Evan Bayh’s departure is unmistakably rotten news for Democrats. As the Washington Post report puts it:
Bayh dealt a triple blow to his Democratic Party and to President Obama with his announcement Monday that he is sick of the partisanship in Washington and will not seek a third term. The decision put his seat — and, some forecasters said, possibly his party’s Senate majority — in jeopardy, sent a discomforting message to already demoralized Democrats about this year’s political climate and reminded voters that Obama has yet to usher in the post-partisan era, a major theme of his 2008 campaign.
But liberals can’t accept the underlying message — that Obama and the Democratic leadership have failed to govern and are chasing moderates out of the party. So the battle is on to make this about the “system” or “partisanship” — floating and amorphous defects untraceable to Obama or any particular Democratic leader. Then there are the Republicans — the Party of No. The Wall Street Journal‘s editors sum up the spin:
Democrats have responded by blaming “obstructionist” Republicans, who lack the votes to block anything by themselves; or a failure to communicate the right message, though President Obama is a master communicator; or even Madison’s framework of checks and balances, though this system has worked better than all others for some 225 years.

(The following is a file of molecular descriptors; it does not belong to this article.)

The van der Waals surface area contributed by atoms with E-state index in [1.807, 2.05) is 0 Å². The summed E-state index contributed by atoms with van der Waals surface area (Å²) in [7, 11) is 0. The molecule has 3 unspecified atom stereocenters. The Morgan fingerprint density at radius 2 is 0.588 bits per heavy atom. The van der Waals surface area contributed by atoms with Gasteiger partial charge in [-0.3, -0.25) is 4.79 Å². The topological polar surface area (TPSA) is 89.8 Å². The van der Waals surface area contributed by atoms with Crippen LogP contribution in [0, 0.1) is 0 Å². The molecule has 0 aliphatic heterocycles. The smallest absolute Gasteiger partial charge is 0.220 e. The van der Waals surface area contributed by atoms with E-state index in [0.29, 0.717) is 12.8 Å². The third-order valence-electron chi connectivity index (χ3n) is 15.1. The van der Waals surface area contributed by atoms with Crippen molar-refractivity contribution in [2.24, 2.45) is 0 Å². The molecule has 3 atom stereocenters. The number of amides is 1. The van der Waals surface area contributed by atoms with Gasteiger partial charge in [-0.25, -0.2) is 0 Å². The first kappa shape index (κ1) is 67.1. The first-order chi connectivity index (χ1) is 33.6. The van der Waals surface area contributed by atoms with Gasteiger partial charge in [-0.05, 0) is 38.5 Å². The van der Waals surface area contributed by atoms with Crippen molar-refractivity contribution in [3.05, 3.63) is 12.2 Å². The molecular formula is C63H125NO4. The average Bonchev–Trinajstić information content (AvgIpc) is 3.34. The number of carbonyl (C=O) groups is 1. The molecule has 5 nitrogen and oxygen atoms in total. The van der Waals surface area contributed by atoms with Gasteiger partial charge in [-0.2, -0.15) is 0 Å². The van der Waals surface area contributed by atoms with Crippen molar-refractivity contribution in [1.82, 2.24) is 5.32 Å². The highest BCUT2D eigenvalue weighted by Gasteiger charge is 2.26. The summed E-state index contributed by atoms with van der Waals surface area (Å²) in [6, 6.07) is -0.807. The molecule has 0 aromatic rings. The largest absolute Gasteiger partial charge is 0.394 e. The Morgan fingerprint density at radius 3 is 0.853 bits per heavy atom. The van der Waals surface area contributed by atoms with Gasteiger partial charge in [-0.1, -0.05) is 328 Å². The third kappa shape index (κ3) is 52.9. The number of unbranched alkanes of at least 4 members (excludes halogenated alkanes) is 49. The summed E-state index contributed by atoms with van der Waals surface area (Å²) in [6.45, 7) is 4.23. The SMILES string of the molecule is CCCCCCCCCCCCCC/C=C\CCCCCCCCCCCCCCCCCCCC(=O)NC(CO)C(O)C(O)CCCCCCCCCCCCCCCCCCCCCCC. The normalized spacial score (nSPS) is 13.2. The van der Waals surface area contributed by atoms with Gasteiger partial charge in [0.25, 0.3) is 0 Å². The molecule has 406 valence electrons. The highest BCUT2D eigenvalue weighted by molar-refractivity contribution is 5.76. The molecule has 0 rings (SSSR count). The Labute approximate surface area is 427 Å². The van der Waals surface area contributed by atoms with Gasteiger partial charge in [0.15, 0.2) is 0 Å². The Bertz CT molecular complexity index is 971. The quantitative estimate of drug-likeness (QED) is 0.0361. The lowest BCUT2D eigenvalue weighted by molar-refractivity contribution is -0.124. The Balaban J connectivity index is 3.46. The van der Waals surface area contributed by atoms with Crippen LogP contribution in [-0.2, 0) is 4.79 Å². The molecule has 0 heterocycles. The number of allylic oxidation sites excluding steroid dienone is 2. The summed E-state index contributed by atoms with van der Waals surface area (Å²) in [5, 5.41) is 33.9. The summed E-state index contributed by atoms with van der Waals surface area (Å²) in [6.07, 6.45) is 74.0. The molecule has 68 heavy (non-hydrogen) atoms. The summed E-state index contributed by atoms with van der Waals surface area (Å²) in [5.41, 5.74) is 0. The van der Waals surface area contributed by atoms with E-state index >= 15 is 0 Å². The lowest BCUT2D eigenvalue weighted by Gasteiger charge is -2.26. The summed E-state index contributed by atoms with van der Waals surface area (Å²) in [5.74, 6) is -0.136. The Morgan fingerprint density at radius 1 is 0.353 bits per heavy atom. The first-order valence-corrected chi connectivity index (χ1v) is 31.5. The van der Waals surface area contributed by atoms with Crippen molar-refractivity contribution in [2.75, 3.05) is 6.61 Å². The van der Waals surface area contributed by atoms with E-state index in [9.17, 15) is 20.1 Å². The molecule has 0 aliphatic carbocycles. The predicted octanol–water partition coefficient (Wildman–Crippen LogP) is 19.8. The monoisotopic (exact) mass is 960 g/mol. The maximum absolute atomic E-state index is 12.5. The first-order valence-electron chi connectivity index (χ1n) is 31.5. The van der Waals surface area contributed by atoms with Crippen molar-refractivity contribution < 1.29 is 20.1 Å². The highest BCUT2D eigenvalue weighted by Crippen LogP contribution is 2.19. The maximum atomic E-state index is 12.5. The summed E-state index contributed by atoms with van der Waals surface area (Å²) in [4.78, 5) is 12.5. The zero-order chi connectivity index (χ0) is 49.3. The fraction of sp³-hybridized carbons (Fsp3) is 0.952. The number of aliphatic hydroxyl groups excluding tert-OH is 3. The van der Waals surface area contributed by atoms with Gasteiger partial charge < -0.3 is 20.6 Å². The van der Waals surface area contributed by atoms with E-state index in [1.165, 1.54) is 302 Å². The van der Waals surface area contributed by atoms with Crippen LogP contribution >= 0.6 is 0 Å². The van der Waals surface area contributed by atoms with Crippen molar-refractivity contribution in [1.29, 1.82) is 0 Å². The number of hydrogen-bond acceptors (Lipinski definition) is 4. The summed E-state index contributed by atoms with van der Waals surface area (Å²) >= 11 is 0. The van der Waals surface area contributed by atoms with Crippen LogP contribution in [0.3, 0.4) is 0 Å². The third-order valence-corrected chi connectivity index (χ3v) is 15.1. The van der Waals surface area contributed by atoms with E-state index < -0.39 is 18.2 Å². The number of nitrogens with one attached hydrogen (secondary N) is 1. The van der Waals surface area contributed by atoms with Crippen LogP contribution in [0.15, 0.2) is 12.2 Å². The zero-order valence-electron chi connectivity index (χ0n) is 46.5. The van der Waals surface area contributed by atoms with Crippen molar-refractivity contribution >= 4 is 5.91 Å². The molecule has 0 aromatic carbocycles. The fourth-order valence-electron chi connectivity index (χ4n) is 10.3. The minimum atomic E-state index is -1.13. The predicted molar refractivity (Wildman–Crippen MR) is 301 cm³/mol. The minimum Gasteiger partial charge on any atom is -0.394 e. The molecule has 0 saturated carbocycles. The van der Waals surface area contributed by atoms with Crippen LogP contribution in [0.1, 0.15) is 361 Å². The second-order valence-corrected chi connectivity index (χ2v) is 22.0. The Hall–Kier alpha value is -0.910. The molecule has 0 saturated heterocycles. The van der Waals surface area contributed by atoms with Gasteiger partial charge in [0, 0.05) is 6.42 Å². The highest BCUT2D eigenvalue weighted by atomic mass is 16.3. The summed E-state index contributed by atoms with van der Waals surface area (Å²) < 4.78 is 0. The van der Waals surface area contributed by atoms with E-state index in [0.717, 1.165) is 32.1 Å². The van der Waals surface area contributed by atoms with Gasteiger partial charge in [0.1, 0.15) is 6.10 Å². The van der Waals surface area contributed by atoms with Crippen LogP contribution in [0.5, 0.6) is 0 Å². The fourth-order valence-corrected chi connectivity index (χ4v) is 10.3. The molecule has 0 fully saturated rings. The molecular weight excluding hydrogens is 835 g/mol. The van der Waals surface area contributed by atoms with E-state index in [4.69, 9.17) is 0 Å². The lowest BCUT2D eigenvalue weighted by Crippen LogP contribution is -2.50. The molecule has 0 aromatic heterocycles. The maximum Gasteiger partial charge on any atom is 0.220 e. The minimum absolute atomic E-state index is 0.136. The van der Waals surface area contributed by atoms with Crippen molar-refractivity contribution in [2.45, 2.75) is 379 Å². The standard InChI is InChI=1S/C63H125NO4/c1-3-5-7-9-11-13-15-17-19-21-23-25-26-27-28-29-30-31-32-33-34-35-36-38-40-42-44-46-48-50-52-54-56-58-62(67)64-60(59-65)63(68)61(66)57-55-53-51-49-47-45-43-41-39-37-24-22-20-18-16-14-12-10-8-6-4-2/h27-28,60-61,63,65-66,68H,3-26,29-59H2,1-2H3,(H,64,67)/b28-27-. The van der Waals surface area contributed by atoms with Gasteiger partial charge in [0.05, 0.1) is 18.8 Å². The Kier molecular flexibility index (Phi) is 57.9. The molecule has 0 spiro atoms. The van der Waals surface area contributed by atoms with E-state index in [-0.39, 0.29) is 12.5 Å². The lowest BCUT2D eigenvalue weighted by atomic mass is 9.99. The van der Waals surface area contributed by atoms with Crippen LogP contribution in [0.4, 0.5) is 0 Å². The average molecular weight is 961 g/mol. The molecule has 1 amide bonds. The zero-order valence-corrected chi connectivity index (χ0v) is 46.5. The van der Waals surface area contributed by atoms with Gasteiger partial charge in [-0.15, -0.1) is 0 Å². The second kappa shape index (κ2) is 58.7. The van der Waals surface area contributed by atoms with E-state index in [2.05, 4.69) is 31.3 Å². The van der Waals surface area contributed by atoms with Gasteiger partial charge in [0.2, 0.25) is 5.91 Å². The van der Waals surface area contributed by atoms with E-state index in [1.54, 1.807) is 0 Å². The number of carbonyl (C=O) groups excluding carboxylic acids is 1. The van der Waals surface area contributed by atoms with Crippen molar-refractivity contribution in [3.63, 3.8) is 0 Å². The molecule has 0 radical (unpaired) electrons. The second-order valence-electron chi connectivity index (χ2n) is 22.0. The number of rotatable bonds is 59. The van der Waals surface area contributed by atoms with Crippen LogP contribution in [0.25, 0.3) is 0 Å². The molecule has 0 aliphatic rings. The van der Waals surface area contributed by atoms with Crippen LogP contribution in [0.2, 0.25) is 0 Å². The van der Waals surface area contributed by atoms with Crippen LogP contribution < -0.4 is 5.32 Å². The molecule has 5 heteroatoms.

John Podesta, who ran Mr. Obama’s transition and heads the Center for American Progress that has supplied the Administration’s ideas, summed up the liberal-media mood last week when he told the Financial Times that American governance now “sucks.” If you can’t blame your own ideas, blame the system.
Ruth Marcus is a case in point, whining, “The Senate, with its endless holds and 60-vote points of order, may be the epitome of a place that knows neither victory nor defeat.” She talks to Bayh, who obliges with a generic slam on the system: “The way Congress is working right now, I decided I could make a better contribution to my state and country on a smaller stage. … There are some ideologues in the Senate. There are some staunch partisans. The vast majority are good, decent people who are trapped in a system that does not let that goodness and decency translate itself into legislative accomplishments.”
So no one is responsible, or everyone is. And it’s all a generic downer. But is this right? It seems that the essence of leadership — what Obama is supposed to be providing — is to forge an agenda, corral Congress, and get stuff done. All this smacks of Obama’s “It is hard” complaint about the Middle East. Well, yes, but he also isn’t up for the job, based on what we’ve seen.
And then there’s the substance of what Congress has been doing for the past year. It’s been pursuing a far-Left agenda in the face of polling and election returns showing that the public disapproves, and strongly so, of its course. Congress then hit the wall when Massachusetts sent Scott Brown to the Senate. So now it’s stymied — no idea what to do. Gridlock is proclaimed. Well, why not head for the Center, pass that bipartisan jobs bill and a limited list of health-care reforms? Oh, can’t do that, because Reid-Obama-Pelosi won’t allow it. This then is an error of overreach and inept leadership by three Democrats who can’t shed their ideological rigidity. The system hasn’t failed — liberal rule has been repudiated. There’s a difference.
But fine. If liberals admit failure and claim that the country is ungovernable, then voters can choose another set of lawmakers and another direction. It only works, you see, to claim that the system is a mess when you don’t control everything. Otherwise, it’s an admission of incompetence.